There is an old bromide that suggests “The apple doesn’t fall far from the tree,” and this has rarely been proven truer than in the case of Alafair Burke, daughter of best-selling mystery writer James Lee Burke. That said, the younger Burke’s approach to the craft differs dramatically from that of her old man. Where papa is world-weary, gritty and deeply attuned to the long-term development of his Deep South characters, daughter has stepped up her game with her first stand-alone thriller, Long Gone, an urban tale of deception and murder played out amid the tony art scene of New York City. As unlikely heroine Alice Humphrey approaches her third decade, she seems ensnared in the unenviable position of being a woman without a career. Then, resulting from a series of accidents almost too good to be true, she falls into a dream job, managing an edgy new art gallery. As veteran suspense readers know, however, if it seems too good to be true, it is too good to be true; in short order, Alice will be a person of interest, major interest, in a sordid case of child pornography and murder. Highly suspenseful and cleverly crafted with a neat twist ending, Long Gone is a solid bet for the summer bestseller lists.

Sam Capra, CIA agent, was moments away from making a PowerPoint presentation at his London office when he got the hysterical call from his pregnant wife, Lucy: “I need you to step outside, now, Sam!” Making hasty apologies to his co-workers, Capra bolted. “Sam, now. Please. Run,” Lucy continued, urgently. Sam ran, looking everywhere and not seeing his wife anywhere. Then the blast came, and the building that housed his office vaporized. Only then did he see Lucy, an unwilling passenger in a silver Audi, speeding away from the wreckage. The intro to Jeff Abbott’s aptly monikered thriller Adrenaline would be a perfect setup for a tale of Capra’s search for his abducted wife, but Abbott takes the story in a different direction altogether: Because of his hasty departure just moments before the explosion, Capra’s bosses suspect him of treason. Faced with the choice of defending his actions to skeptical inquisitors or launching an all-out search for his missing wife, Capra opts for the latter, with consequences both unexpected and profound. Adrenaline, like its namesake hormone, is all about pace, and a high-speed pace at that. A word of caution: Don’t start reading Adrenaline just before bedtime!

If you’re looking for the perfect war correspondent, find a driven and reckless soul, someone without ties, without illusions, with nothing left to lose. Someone like Luca Terracini, on the ground in war-torn Baghdad, investigating a series of bank heists, in Michael Robotham’s high-voltage international thriller The Wreckage. When Luca draws a bit too close to the truth for someone’s liking, his visa is summarily revoked and he is forced to leave the country at a moment’s notice. Meanwhile, in London, international banker Richard North has gone missing, on the heels of a scam by an artful pair of grifters. Ex-cop Vincent Ruiz, drawn in by the selfsame larcenous duo, soon finds himself embroiled in a transcontinental subterfuge involving truckloads of stolen currency, corrupt politicos, torture and murder. As Terracini and Ruiz pursue their separate inquiries, it becomes clear that their paths will cross; together, they have information that could bring down governments—if they can survive long enough to bring it to light. Terrific suspense set against an exotic backdrop, The Wreckage is easily one of the summer’s most unputdownable books.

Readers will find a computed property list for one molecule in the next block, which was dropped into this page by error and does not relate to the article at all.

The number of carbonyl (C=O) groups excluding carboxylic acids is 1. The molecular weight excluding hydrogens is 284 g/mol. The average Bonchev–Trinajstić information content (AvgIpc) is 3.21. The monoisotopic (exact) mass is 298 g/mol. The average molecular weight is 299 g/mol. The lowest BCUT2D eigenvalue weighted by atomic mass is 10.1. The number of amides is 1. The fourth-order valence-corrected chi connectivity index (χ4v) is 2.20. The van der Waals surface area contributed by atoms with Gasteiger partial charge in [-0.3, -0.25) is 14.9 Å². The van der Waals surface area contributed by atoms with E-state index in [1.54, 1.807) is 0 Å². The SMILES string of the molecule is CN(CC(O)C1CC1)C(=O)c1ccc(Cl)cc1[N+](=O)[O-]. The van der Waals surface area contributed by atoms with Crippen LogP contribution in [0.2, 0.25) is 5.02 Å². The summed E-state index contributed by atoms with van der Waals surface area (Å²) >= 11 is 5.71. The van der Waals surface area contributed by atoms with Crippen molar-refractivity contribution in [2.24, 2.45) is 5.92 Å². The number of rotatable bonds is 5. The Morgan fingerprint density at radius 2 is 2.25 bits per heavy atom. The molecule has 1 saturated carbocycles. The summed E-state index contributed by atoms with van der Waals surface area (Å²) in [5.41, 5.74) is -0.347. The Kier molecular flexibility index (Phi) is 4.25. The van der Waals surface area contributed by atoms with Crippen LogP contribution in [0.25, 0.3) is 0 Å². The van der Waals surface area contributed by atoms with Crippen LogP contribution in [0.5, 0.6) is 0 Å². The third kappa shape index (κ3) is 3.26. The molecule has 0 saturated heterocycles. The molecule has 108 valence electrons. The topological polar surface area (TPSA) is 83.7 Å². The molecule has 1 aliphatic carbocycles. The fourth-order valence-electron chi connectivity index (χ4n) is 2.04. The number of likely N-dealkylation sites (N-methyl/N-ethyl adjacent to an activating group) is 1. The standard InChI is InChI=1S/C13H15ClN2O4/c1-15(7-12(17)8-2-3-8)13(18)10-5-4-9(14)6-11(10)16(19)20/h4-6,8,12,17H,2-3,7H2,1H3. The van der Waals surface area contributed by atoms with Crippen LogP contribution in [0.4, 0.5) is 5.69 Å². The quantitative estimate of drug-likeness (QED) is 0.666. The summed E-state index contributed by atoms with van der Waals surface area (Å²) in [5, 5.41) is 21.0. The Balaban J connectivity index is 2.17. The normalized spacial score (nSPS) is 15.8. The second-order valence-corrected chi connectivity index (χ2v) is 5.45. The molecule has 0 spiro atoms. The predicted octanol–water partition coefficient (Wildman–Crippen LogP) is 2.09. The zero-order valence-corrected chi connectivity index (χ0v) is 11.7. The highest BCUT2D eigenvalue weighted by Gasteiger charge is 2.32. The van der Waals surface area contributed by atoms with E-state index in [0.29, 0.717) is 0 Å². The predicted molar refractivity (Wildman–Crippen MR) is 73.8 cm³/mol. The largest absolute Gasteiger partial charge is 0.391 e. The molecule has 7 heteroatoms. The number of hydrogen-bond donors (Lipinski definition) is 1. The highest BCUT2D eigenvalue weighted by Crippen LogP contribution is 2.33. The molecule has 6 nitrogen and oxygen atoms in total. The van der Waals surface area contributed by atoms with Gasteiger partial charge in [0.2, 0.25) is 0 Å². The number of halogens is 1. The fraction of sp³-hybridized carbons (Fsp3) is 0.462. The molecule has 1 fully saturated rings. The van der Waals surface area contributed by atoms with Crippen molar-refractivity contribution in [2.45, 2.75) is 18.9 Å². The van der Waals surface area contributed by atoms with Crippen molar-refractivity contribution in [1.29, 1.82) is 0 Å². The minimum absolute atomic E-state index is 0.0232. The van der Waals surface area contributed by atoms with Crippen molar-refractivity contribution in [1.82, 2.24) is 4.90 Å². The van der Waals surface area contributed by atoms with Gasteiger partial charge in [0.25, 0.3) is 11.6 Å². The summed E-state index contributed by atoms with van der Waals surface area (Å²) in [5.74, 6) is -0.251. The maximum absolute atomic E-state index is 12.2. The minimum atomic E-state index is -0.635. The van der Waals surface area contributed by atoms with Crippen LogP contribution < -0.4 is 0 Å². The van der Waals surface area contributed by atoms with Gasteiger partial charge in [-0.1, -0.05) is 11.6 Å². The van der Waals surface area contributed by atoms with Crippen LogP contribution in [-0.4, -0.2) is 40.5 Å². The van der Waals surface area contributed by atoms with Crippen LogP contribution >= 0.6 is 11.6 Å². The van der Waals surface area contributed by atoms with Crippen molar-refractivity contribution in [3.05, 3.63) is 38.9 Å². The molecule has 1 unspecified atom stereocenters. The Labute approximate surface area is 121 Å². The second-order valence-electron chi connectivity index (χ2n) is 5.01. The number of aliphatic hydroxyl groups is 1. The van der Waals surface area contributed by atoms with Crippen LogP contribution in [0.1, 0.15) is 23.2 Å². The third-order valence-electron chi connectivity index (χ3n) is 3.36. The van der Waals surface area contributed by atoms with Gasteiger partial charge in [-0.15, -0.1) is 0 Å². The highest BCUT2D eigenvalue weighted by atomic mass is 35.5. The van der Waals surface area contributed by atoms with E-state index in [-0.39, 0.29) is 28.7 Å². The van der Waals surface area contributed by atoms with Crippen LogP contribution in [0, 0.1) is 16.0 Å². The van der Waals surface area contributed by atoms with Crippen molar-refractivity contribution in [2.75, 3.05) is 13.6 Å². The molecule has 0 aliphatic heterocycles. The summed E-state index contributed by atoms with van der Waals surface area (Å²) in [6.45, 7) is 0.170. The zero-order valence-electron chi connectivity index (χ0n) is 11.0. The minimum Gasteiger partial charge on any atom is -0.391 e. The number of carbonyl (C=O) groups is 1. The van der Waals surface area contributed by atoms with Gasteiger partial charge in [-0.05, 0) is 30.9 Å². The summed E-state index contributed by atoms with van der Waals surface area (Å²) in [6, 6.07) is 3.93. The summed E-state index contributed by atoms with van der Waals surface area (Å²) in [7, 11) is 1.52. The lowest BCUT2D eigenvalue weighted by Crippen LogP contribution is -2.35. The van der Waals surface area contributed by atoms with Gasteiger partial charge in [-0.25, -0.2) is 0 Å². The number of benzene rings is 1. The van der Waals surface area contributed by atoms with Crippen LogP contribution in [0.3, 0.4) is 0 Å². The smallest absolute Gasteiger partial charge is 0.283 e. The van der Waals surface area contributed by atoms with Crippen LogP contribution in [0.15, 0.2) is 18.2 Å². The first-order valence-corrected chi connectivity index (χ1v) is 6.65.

What? Yet another killer writer from the Lands of the Midnight Sun? Mankell, Nesbø, Larsson, Fossum, Nesser—the list goes on (and on). Well, find room on your bookshelves for one more more: Lars Kepler, whose debut thriller The Hypnotist is about to take North America by storm. This prediction is not simply reviewer hyperbole, but an educated assumption based on the book’s stellar performance in Europe (six languages and counting) and Japan. In the wake of a trio of gruesome murders, police summon psychologist Erik Maria Bark to hypnotize the sole survivor, a teenage boy, critically injured and apparently left for dead. What Bark unearths will leave police dumbfounded and scrambling to prevent yet another homicide. And then, as if by some malevolent design, bad things begin to happen to the hypnotist, events chillingly redolent of an earlier time when his practice took a deadly turn. So dreadful a turn, in fact, that Bark swore he would never hypnotize anyone again. He will live to wish he had kept that promise. You heard it here first: The Hypnotist will be the mystery buzz-book of summer 2011!

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